Overall, the studies demonstrated beneficial effects of BCAAs, especially in terms of reducing postoperative morbidity. BCAAs were found to have a beneficial effect on several outcomes. To begin, there was a 38% decreased relative risk of postoperative infections in the BCAA group compared to controls. The studies’ follow-up times ranged from from seven to 513 days. Infections reported included wound infection, sepsis, biliary fistula (septic), central-catheter sepsis, infected ascites, postoperative pulmonary infection, postoperative subphrenic abscess, urinary tract infection, surgical site infection, liver abscess, infectious complications, chest infection, intraabdominal abscess, and pneumonia. Additionally, BCAA supplementation was also associated with a 45% decreased relative risk of ascites compared to controls. BCAAs improved hospitalization length of stay, shortening it by two days compared to controls. BCAAs were also found to be beneficial for body weight, as participants were 3 kg heavier in the BCAA group compared to controls. With respect to immune cells and inflammatory markers, follow-up times ranged from seven to 15 days. One study reported significant improvements in C-reactive protein and white blood cell counts. Another study, however, found no difference in antibodies (i.e., IgA, IgG, IgM).
With respect to other outcomes, there were no differences between BCAAs and controls for mortality, recurrence, other postoperative complications (e.g., liver failure, edema, pleural effusion), perioperative blood loss, quality of life, ammonia level, and prothrombin time. Furthermore, none of the RCTs provided data on cancer treatment response, metastasis, remission, stable disease, fatigue, pain, general wound healing, and cancer biomarker levels.
The majority of the studies (6/13 of the RCTs and all six observational studies) did not report any adverse events. However, those that reported adverse events found no serious adverse effects due to BCAAs. Reported adverse events included hyperglycemia, diuresis, nausea, vomiting, diarrhea, abdominal distension, hypertension, and abdominal pain. One RCT reported two adverse events related to the use of intravenous catheters (i.e., poorly positioned catheter and catheter sepsis).
One strength of this study was that it provided a very comprehensive review on the effects of BCAA supplementation during the perioncological period. They analyzed a wide variety of outcomes including postoperative complications, body weight, markers of immune function, as well as quality of life. This helped to provide insight into the many different ways that BCAA supplementation could help support a patient during a perioncological operative period. Additionally, the meta-analyses conducted used rigorous statistical methods, and there was transparent reporting of the methods and results.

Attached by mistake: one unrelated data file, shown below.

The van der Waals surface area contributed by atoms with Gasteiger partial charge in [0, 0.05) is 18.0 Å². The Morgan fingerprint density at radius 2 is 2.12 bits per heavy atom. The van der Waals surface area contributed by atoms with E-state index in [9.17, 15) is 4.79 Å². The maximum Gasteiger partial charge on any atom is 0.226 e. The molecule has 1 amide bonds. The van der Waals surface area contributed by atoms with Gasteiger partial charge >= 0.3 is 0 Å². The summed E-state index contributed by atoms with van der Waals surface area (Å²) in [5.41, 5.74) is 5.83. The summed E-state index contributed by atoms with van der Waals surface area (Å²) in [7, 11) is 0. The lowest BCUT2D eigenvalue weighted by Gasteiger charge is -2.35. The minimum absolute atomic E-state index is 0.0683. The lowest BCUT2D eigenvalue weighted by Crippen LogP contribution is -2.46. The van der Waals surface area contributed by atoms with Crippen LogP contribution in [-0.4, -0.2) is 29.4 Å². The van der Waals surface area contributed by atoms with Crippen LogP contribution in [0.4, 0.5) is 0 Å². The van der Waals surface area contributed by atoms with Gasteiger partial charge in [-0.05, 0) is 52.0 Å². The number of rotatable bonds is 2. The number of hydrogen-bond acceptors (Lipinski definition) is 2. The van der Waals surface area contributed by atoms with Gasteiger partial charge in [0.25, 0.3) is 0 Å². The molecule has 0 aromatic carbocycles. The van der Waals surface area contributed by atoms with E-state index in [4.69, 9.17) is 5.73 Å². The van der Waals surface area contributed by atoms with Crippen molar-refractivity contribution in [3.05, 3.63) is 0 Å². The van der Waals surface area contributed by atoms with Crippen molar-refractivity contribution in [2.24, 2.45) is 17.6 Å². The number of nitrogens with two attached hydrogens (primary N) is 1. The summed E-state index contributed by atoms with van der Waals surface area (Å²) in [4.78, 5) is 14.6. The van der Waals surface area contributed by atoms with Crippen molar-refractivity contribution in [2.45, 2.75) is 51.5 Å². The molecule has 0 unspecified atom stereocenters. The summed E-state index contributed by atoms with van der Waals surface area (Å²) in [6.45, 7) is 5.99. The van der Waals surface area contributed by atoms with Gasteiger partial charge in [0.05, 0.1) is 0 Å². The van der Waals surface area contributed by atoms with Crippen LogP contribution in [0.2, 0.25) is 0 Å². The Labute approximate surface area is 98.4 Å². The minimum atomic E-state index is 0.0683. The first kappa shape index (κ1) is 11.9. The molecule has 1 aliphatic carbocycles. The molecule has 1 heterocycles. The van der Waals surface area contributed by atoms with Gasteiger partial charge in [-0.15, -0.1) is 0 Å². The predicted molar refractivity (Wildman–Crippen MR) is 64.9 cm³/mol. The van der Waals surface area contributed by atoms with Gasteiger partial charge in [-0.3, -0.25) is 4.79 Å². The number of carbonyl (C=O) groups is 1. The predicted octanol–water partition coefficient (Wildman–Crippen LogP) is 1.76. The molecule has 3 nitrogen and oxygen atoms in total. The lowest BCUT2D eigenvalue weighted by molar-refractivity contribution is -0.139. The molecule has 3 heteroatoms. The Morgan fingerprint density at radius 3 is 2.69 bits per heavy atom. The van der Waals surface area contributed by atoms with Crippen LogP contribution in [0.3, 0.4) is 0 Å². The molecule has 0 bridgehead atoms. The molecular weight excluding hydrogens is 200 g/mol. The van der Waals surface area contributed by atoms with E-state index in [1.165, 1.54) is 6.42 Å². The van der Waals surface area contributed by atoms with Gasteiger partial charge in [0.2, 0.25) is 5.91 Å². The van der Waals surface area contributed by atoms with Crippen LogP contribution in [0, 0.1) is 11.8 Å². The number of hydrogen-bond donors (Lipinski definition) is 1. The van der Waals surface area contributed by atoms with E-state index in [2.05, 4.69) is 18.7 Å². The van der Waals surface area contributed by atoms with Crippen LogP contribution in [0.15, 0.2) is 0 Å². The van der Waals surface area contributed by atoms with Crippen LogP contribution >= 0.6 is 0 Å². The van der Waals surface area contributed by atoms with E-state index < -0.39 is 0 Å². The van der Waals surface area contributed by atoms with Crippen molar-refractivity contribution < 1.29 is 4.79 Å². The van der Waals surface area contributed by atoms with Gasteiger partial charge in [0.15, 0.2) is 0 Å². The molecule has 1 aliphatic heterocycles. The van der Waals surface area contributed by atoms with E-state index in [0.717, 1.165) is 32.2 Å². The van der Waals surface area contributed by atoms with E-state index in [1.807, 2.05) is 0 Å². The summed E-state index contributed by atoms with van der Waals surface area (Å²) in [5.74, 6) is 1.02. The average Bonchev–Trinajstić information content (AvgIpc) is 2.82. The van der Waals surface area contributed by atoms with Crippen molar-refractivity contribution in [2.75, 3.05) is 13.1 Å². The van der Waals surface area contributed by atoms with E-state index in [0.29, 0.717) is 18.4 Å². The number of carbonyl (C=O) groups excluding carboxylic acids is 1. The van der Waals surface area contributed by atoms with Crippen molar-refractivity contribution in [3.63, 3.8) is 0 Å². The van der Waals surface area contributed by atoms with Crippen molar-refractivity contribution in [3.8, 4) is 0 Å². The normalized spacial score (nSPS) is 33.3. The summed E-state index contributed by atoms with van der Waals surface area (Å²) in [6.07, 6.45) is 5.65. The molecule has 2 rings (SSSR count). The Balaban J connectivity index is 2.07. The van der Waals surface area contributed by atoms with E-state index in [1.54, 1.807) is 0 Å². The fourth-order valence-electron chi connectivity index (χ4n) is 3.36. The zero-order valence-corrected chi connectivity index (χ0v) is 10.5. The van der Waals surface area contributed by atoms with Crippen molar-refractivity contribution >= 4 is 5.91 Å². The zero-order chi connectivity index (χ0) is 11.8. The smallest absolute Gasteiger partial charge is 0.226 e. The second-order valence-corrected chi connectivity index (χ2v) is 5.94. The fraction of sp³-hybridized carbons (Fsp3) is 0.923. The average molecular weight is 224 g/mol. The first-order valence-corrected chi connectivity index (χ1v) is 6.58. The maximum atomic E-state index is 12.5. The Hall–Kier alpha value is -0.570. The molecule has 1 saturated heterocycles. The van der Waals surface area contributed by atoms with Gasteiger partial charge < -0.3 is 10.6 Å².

The study also had several limitations. The authors reported that, overall, the findings were of low quality evidence, as most of the included RCTs had a high risk of bias. RCT risk of bias was appraised using the Cochrane Risk-of-Bias tool, and the observational studies’ quality assessment was conducted with Newcastle-Ottawa Scale. Most of the RCTs had selective reporting and potential selection bias. Some studies had an unclear or high risk regarding blinding of participants and outcome assessment, as well as possible attrition bias. In addition, the exclusion of non-English studies may have introduced language bias into the present study. The substantial heterogeneity that existed between the included studies also makes it difficult for specific implications to be deduced from this review. Another limitation is that the findings of this study may not necessarily be generalizable to other sexes or types of cancer, as the studies mostly involved males and liver cancers.
Furthermore, a majority of the studies did not report on adverse events related to BCAAs, which limits the safety data that was able to be obtained from this review. Though there appears to be benefits to BCAAs, the meta-analysis does not provide indication of potential dosing and administration information.
The bottom line
This study demonstrated the great potential of BCAAs to reduce surgical morbidity and improve outcomes for patients. Trials of higher methodological quality are needed to confirm the results as well as determine the most effective administration and dosage of BCAA supplementation. These findings can potentially help inform current Enhanced Recovery After Surgery (ERAS) guidelines, which are aimed at improving recovery after major surgery. The guidelines currently involve nutritional supplementation preoperatively (12) and postoperatively (9) for patients at risk of malnutrition. Therefore, further research in this area can help optimize outcomes for these patients.